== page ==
Business News of Monday, 9 July 2012
There is the need to review most of Ghana’s oil contracts which were signed as far back as 2005 to reflect current economic situations, Senior Fellow of the Institute of Economic Affairs (IEA) said on Monday.
Professor John Asafu-Adjaye, said the review should cover oil production, which started in 2010.
Prof. Asafu-Adjaye was briefing the media on the outcome of a two-day capacity building workshop organised on the theme: “Making Ghana’s Oil and Gas Resource Count,” which was held in Accra last week by the IEA in partnership with the Centre for International Private Enterprise and STAR-Ghana, a multi-donor pooled funded organisation.
Members of the Public Interest and Accountability Committee (PIAC), the Commission on Human Rights and Administrative Justice (CHRAJ) and the Parliamentary Select Committee on Mines and Energy attended the workshop and deliberated on the entire fiscal regime regulating Ghana’s oil and gas industry drawing on international best practices and experiences.
Various think-tanks presented papers on the industry ranging from oil agreements, Ghana’s fiscal regime, impact assessment and monitoring transparency and accountability in oil and gas industry using the Petroleum Transparency and Accountability index (PTRAC), as well as advocacy strategy for the public interest and Accountability Committee.
Prof. Asafu-Adjaye said participants at the meeting agreed that lessons should be learnt from the current contractual arrangements for the jubilee field and applied to gain more favourable terms in future resource contracts.
“There needs to be an equivalent increase in favourable contractual arrangement to mirror the decrease in exploration risk now that oil has been discovered.”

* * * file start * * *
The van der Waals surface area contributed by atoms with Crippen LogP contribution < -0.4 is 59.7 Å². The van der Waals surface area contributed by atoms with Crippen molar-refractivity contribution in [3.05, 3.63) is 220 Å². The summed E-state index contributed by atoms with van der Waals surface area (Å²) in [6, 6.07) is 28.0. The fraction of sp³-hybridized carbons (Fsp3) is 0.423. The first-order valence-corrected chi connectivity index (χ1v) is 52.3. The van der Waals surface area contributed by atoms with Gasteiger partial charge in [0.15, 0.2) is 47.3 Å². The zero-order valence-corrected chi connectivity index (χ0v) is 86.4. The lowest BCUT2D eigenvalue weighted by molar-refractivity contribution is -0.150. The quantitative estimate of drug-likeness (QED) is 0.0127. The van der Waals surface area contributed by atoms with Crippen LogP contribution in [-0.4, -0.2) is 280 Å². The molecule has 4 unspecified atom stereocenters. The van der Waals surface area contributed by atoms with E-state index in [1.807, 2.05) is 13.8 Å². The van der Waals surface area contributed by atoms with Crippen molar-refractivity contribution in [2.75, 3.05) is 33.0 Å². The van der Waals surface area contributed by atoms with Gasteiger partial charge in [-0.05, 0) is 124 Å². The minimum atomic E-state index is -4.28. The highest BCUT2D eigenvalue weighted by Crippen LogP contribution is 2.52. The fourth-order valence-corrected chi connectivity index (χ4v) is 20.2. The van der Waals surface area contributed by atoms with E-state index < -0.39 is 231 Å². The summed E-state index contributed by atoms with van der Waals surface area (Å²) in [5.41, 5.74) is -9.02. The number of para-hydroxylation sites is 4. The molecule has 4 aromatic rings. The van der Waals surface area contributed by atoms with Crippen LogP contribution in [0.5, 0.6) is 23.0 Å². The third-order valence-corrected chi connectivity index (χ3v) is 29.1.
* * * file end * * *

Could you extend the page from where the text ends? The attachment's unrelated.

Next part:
Participants called for improvement in the decision-making process relating to the approval of resource contracts, and emphasised the need to strengthen institutions charged with monitoring the oil and gas sector through adequate funding and capacity building.
Members also stressed the need to balance objectives in designing a fiscal regime to attract new investors and also ensure that appropriate revenue is captured.
The participants recommended that future contract negotiations should require more favourable terms including the application of the thin capitalisation rules to the petroleum industry, less lenient relinquishment rights, more appropriate corporation tax regimes and a review of local content requirements to emphasise supply by Ghanaian entities.
Prof Asafu-Adjaye said, members called for the current revenue windfall tax regime to be reviewed to about 20 per cent while the capital gains tax applicable to the oil and gas industry should also be appraised.
The members asked that Ghana should be made an attractive option for investment to build the oil industry.
“However a target should be set at which point a shift to a revenue capture fiscal regime should be adopted.
In the medium to long term, assistance should be given to Ghanaian firms as stipulated in the Local Content Policy to acquire technology and skills to enter into the extraction industry.
Participants said oversight institutions like Parliament, CHRAJ and PIAC should be encouraged to use the P-TRAC Index as a tool to enhance the quality of monitoring and decision-making while the relevant state agencies responsible for managing the revenue for oil and gas sector should make necessary information freely available to PIAC.
They called for model guidelines to be developed for use by the Environmental Protection Agency which should make better use of cross agency or cross organisational discourse, and use of experts to enhance the review of environmental impacts.
Participants asked government to conduct and publish baseline studies against which potential adverse impacts from mining operations could be measured. **